September always brings up memories for me, and I usually spend the month riding the waves of nostalgia, grief, and elation. Right now, I am marveling at the fact that this time last year, I was taking a huge chance. Now, I have just watched my best friend get married, I have finished my book and am querying agents, and I am much more certain of what I am doing. There are still things I’m trying to get a handle on. Where I’m living and how to control my mental health, for example. But I’m also marveling at the fact that this September marks the four year anniversary of my car accident, and the two year anniversary of my relationship with Eli, both of which happen to be on the same day. When I got in that accident, I thought it would be a day I’d dread forever. I realized with a shock the other morning that I am looking forward to September 24th, my anniversary, and hadn’t remembered that it is also the day my life changed. I love when things come full circle. I love when dates take on new meaning. I never would have imagined that when this thing happened, I’d one day come to look forward to that day. It isn’t because everything happens for a reason, although I do see the ways in which my life is always informed by that day. “The past dictates the future,” as David Lynch noted on the recent season finale of Twin Peaks: The Return. But the future also informs the past. My life was changed on September 24th, 2013. It was changed again on September 24th, 2015, and I suspect it will continue to change on that day, because it now holds some mystical, otherworldly meaning in my life. The 24th is the day on which my life changes. That’s cool. I know that now. My head is swimming with Twin Peaks references right now, because the finale haunted me so. What I am most struck by is the theme of trauma- that we can never escape it. We are running in circles away from it, but it always comes back.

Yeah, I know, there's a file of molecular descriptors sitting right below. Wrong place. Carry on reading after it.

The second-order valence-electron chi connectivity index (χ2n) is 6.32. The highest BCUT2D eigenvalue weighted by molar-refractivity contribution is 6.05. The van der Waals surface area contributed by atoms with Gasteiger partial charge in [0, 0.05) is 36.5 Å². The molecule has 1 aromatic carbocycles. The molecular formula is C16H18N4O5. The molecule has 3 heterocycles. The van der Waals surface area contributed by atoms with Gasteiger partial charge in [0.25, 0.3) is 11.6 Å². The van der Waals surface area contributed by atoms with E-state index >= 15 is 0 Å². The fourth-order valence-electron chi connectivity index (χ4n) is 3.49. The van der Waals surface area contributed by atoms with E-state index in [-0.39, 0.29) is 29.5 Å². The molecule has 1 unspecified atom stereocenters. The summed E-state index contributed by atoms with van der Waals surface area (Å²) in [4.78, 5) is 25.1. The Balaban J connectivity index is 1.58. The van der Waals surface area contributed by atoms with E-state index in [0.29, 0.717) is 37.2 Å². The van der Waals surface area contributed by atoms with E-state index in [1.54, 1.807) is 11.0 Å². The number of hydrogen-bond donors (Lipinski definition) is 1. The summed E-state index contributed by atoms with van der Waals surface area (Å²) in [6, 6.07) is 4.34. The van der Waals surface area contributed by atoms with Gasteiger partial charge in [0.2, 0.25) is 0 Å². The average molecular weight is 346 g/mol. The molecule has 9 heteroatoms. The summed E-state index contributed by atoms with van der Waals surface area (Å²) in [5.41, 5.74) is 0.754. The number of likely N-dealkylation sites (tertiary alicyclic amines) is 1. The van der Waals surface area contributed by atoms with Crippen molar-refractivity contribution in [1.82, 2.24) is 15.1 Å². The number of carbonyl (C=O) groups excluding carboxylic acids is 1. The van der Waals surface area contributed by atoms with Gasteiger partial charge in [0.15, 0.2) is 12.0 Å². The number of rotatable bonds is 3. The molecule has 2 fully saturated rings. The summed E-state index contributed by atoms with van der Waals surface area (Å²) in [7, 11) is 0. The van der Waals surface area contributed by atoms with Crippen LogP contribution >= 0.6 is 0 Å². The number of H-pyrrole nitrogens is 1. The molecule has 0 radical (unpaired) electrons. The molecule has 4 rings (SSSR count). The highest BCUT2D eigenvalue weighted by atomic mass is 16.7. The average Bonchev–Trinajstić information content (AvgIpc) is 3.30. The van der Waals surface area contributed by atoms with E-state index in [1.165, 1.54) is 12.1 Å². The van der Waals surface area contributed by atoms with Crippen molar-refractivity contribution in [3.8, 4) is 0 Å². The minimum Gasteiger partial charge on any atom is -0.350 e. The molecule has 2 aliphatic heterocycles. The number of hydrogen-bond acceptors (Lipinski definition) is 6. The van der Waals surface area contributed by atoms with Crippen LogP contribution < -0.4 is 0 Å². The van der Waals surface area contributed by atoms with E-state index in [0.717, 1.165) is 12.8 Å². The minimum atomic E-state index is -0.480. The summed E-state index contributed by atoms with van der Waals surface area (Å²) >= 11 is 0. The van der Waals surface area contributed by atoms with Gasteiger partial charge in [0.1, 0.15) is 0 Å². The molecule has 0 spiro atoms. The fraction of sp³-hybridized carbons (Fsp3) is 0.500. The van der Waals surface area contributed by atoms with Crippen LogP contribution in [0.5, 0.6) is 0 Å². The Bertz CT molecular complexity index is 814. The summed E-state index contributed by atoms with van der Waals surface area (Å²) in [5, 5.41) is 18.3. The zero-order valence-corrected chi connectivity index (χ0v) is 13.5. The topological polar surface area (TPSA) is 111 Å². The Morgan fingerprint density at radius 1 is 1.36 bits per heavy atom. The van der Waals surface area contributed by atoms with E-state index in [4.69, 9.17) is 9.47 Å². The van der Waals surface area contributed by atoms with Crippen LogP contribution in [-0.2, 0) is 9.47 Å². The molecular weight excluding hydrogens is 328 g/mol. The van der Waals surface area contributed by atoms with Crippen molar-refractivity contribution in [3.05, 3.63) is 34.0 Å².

But now, I find myself called back to September 2015 more than September 2013. The nostalgia of that day holds so much more weight than the dark memories of 2013. Last week, Eli and I saw the new Nancy Meyers movie, Home Again. Driving there I was swimming in memories of the night we went on what could pretty much be classified as our first date. I went to Starbucks the day after we started dating, to visit him. He gave me a free Passion Tea Lemonade, as always, and we discussed what we would do that night. He asked if I wanted to go to the movies, to see a movie our friend Lottie had recommended. The Intern. I said sure, having no idea what the movie was even about, but knowing that if Lottie liked it and Eli was going to be there, I was in. What followed was one of my favorite romantic comedies and one of the best watching experiences of my life. I spent the entire movie frozen with fear that Eli would hold my hand. I wanted him to, but we hadn’t, and holy shit how fifth grade was that? After the movie, we went to a park and sat and talked. He said, “I don’t want to- you’re so feminist. You’re such a strong independent woman, and I don’t ever want to take that away from you, like the guy in the movie.” I know, right? Our first date, and he’s telling me he’s here for my feminism. Spoiler alert: we did hold hands that night. And last week, when we saw Home Again, we held hands the entire time, and I wasn't even nervous about it.
P.S.- Sorry it's been a month since I've written a post...I was finishing my book!